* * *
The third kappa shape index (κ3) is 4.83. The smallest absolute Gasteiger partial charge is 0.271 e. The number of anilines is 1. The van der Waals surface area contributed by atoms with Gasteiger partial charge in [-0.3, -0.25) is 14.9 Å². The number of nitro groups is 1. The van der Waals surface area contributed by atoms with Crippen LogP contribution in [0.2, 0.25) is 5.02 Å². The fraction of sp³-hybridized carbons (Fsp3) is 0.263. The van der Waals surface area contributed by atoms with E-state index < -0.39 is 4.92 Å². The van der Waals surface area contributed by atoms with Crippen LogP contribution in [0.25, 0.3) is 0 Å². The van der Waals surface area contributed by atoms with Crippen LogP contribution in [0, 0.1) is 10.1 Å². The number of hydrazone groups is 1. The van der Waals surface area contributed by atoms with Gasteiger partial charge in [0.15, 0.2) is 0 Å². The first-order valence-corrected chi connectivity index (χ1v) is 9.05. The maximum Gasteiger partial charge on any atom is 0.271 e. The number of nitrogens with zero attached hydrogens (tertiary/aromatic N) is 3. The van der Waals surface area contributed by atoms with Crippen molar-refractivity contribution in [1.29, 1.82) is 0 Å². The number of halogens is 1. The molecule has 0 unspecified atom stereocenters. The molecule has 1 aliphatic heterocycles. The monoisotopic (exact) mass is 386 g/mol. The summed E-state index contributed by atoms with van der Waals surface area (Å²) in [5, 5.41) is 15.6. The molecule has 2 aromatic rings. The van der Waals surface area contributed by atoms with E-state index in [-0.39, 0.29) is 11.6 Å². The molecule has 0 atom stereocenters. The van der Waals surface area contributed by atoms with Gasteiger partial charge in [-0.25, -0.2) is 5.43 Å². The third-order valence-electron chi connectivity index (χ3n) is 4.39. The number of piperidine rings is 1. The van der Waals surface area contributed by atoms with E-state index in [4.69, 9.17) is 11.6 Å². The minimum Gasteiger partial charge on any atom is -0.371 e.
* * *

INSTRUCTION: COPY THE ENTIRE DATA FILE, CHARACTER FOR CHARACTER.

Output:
The third kappa shape index (κ3) is 4.83. The smallest absolute Gasteiger partial charge is 0.271 e. The number of anilines is 1. The van der Waals surface area contributed by atoms with Gasteiger partial charge in [-0.3, -0.25) is 14.9 Å². The number of nitro groups is 1. The van der Waals surface area contributed by atoms with Crippen LogP contribution in [0.2, 0.25) is 5.02 Å². The fraction of sp³-hybridized carbons (Fsp3) is 0.263. The van der Waals surface area contributed by atoms with E-state index < -0.39 is 4.92 Å². The van der Waals surface area contributed by atoms with Crippen LogP contribution in [0.25, 0.3) is 0 Å². The van der Waals surface area contributed by atoms with Crippen LogP contribution in [0, 0.1) is 10.1 Å². The number of hydrazone groups is 1. The van der Waals surface area contributed by atoms with Gasteiger partial charge in [0.15, 0.2) is 0 Å². The first-order valence-corrected chi connectivity index (χ1v) is 9.05. The maximum Gasteiger partial charge on any atom is 0.271 e. The number of nitrogens with zero attached hydrogens (tertiary/aromatic N) is 3. The van der Waals surface area contributed by atoms with Crippen molar-refractivity contribution in [1.29, 1.82) is 0 Å². The number of halogens is 1. The molecule has 0 unspecified atom stereocenters. The molecule has 1 aliphatic heterocycles. The monoisotopic (exact) mass is 386 g/mol. The summed E-state index contributed by atoms with van der Waals surface area (Å²) in [5, 5.41) is 15.6. The molecule has 2 aromatic rings. The van der Waals surface area contributed by atoms with E-state index in [-0.39, 0.29) is 11.6 Å². The molecule has 0 atom stereocenters. The van der Waals surface area contributed by atoms with Gasteiger partial charge in [-0.25, -0.2) is 5.43 Å². The third-order valence-electron chi connectivity index (χ3n) is 4.39. The number of piperidine rings is 1. The van der Waals surface area contributed by atoms with E-state index in [4.69, 9.17) is 11.6 Å². The minimum Gasteiger partial charge on any atom is -0.371 e.